The upstream O2 sensor will typically show a lot of switching activity because the engine computer is constantly adjusting the fuel mixture between rich (more fuel) and lean (less fuel). When the engine is first started, the catalyst is cold and doesn't do much. During this time, the switching activity of the upstream and downstream O2 sensors are essentially the same because nothing is happening inside the converter.

When the converter reaches about 600 degrees F, it is hot enough to start reacting with the gases in the exhaust. This is called the catalyst's "light off" temperature. The converter now starts to clean the exhaust and remove the pollutants. This causes a sudden drop in the switching activity of the downstream O2 sensor, and the sensor's output voltage levels off to an average reading of around 0.45 volts. This tells the OBD II system that the catalyst is doing its job and that everything is fine.

The OBD II catalyst monitor only runs under certain operating conditions, which typically require a combination of city and highway driving on the same drive cycle. If the catalyst monitor has run and no faults are found, the converter should be functioning properly and the vehicle should be in emissions compliance. But if the catalyst monitor runs and finds too much switching activity in the downstream O2 sensor after the converter is hot and the vehicle is being driven, it may set a P0420 code and turn on the Check Engine light.

Does this mean the converter has failed and that the vehicle is polluting? Not necessarily, but technically speaking the vehicle is NOT in emissions compliance if it has a code and the Check Engine light is on.

Most states now use a quick OBD II plug-in test to check emissions compliance on 1996 and newer vehicles. The plug-in test is faster, easier and cheaper to do than a loaded mode tailpipe emissions test on a road simulator or dynamometer. The rules in most states say to pass the OBD II plug-in test, the vehicle (1) must have a fully-functional OBD II system (Check Engine lamp works and the diagnostic connector communicated with the engine computer), that the Check Engine light must be off (not commanded on), and that there are no current codes in the computer's memory.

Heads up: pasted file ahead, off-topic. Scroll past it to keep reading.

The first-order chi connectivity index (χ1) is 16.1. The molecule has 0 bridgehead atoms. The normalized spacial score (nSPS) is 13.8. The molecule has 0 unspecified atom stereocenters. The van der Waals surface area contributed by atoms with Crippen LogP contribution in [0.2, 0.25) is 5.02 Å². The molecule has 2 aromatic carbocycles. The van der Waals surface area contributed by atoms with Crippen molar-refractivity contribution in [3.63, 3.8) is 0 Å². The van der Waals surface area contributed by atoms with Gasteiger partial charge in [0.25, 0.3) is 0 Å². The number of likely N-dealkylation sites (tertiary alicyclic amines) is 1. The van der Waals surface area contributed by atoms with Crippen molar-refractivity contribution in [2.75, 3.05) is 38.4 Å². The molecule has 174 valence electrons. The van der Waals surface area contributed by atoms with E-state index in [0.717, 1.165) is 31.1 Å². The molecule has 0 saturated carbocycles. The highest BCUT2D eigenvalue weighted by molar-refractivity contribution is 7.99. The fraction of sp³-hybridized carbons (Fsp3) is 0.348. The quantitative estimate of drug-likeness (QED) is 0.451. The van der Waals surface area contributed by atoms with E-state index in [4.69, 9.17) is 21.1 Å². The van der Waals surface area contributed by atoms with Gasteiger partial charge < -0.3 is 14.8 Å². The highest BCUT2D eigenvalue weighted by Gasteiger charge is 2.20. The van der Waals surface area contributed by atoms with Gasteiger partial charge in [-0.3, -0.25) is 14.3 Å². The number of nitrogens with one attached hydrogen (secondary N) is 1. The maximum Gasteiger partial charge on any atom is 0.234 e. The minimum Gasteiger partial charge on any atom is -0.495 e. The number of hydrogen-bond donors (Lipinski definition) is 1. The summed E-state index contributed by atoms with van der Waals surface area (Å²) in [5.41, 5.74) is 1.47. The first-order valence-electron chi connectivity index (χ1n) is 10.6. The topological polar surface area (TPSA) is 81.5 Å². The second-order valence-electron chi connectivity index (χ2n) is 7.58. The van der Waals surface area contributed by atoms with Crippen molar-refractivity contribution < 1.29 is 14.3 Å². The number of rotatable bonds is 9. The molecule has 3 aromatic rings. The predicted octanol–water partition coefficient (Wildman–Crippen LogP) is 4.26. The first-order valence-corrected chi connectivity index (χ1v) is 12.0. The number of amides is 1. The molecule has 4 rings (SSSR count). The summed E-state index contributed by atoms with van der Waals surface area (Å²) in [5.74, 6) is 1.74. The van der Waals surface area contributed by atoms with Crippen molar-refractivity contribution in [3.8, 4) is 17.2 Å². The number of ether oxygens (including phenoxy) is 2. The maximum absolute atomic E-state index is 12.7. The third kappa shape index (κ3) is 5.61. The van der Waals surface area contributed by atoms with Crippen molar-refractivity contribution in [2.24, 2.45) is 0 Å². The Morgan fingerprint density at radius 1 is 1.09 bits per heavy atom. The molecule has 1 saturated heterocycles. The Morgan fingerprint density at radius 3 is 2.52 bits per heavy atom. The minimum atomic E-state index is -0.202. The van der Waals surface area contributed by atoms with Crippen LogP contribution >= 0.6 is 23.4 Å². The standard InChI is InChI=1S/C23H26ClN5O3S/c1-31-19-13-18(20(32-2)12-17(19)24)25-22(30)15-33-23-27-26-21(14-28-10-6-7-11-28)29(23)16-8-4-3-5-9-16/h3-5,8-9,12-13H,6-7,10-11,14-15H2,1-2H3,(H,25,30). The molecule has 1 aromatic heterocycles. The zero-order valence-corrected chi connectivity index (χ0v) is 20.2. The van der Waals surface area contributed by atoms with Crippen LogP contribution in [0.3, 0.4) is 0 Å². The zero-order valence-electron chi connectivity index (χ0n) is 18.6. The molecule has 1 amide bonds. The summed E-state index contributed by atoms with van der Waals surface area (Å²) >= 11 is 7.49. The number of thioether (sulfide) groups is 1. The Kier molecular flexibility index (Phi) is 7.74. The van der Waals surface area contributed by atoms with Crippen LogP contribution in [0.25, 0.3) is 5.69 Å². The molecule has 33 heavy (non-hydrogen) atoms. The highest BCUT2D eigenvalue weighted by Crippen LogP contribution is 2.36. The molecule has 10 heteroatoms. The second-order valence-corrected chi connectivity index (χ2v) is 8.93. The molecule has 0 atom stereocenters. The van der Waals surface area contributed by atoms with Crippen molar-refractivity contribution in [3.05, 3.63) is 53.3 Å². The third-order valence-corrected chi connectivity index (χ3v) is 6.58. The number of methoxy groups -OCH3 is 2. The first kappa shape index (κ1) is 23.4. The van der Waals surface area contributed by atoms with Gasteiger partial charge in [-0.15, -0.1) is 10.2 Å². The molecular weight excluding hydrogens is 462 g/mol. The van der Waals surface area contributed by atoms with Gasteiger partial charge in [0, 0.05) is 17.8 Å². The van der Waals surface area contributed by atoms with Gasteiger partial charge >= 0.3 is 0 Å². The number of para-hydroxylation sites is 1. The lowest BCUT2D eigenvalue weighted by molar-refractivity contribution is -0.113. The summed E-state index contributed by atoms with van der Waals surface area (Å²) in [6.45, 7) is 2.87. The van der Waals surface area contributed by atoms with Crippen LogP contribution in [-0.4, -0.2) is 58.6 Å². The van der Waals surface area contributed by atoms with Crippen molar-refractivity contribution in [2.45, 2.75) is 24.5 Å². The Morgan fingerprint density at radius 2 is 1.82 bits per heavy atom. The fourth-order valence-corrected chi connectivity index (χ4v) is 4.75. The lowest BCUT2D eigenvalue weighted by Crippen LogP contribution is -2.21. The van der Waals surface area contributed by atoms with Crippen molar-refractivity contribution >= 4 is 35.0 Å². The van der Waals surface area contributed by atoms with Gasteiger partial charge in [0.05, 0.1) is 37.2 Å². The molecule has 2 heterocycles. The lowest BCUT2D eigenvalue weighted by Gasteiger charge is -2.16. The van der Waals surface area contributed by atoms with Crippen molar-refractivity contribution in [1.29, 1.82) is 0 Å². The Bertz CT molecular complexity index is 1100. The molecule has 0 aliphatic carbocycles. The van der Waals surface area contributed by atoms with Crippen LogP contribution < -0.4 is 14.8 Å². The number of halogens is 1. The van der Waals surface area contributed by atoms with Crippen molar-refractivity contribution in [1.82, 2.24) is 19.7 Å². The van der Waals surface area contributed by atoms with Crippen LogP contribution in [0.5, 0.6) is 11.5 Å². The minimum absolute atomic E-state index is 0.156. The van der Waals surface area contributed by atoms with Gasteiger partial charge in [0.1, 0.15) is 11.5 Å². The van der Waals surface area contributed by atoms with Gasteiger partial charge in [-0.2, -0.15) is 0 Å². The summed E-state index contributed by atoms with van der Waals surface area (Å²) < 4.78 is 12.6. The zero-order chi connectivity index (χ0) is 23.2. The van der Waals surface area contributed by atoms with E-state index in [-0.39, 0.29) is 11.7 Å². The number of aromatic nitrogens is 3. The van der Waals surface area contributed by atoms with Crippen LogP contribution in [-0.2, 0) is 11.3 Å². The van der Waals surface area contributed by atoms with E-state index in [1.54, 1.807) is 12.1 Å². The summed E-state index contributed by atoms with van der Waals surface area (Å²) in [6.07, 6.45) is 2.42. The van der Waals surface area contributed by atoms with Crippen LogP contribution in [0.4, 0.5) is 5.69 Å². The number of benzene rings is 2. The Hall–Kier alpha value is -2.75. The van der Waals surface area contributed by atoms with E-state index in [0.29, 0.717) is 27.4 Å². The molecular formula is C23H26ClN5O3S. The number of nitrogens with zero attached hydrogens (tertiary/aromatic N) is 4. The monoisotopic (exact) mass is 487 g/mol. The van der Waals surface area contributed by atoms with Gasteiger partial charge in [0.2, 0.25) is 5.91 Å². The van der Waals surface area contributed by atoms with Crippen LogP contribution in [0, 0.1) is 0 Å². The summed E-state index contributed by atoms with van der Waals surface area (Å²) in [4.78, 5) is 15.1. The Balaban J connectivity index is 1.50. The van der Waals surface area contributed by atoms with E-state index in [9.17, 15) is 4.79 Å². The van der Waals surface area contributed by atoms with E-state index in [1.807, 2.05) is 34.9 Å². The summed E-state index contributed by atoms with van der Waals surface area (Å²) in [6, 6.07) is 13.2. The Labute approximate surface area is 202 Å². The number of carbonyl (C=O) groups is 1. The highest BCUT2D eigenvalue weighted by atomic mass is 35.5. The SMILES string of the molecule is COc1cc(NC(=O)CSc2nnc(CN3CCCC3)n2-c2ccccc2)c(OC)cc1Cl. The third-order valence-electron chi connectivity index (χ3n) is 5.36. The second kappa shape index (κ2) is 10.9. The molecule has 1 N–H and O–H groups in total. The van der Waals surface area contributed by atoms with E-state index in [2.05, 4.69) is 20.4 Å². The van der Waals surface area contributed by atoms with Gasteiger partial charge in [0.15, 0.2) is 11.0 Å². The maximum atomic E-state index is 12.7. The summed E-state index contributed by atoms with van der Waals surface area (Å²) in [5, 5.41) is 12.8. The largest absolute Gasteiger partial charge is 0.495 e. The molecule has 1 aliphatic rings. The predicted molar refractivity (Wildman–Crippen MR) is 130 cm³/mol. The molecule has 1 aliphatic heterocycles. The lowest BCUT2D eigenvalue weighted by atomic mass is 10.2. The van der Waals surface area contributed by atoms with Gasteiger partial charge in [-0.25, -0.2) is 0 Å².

Consequently, if the Check Engine light is on and you have a P0420 code or any other code, you will FAIL the test -- unless the state allows you to take an alternate tailpipe emissions test to see if your vehicle is actually polluting. Some states allow this but others do not.

If your state allows an alternate tailpipe test -- and your car passes -- don't worry about the converter code. Your OBD II system may be over-reacting to a perceived emissions problem that does not yet exist.

Every vehicle manufacturer determines the cutpoints at which various codes are set as part of their emissions compliance testing that is required to achieve emissions compliance for a new vehicle. Some set their cutpoints a little conservatively to minimize the risk of an emissions recall. In other words, they would rather pull the emissions trigger sooner rather than later if a potential emissions problem is developing in a vehicle. Consequently, the converter may not be operating at peak efficiency but is still functioning well enough to pass an actual tailpipe emissions test. The exact point at which the light comes on may be when catalyst efficiency drops to 96%, 95%, 92% or what ever number the vehicle manufacturer's tests have shown it adversely affects emissions. The law requires the light to come on if emissions exceed the limit by 150%.

Why did the converter go bad? Under normal use, converters are engineered to last upwards of 150,000 miles. But any number of things can make it fail prematurely. The most common cause is contamination of the catalyst because the engine is burning oil or leaking coolant internally (leaky head gasket or a crack in a combustion chamber or cylinder). Converters can also be damaged if they overheat due to ignition misfiring that allows unburned fuel to pass through into the exhaust (check for a fouled spark plug or bad plug wire). The same thing can happen if the engine has a bad exhaust valve that leaks compression into the exhaust (check compression).

GETTING PAST THE TEST

Okay, back to the P0420 code and the Check Engine light. If you live in a state that does not allow an alternative tailpipe test if your vehicle fails an OBD II plug-in test, you're screwed. You have to fix the fault to turn out the light and pass the test. That means replacing the converter even if it is marginal or still functional.

The only way to accurately measure converter operating efficiency is to sample the exhaust gases ahead and behind the converter with an infrared exhaust analyzer. These are professional grade machines that cost from $2,400 for a basic hand-held 2-gas analyzer up to $4,400 or more for a 5-gas model. Operating an exhaust gas analyzer requires a good understanding of the various exhaust gas readings and what they mean, so it's not something that is within the ability or budget of a typical do-it-yourselfer. The only other alternative is to take your vehicle to a new car dealer or repair facility that has an exhaust analyzer and have them test your converter for you (which will likely cost $100 or so for the test).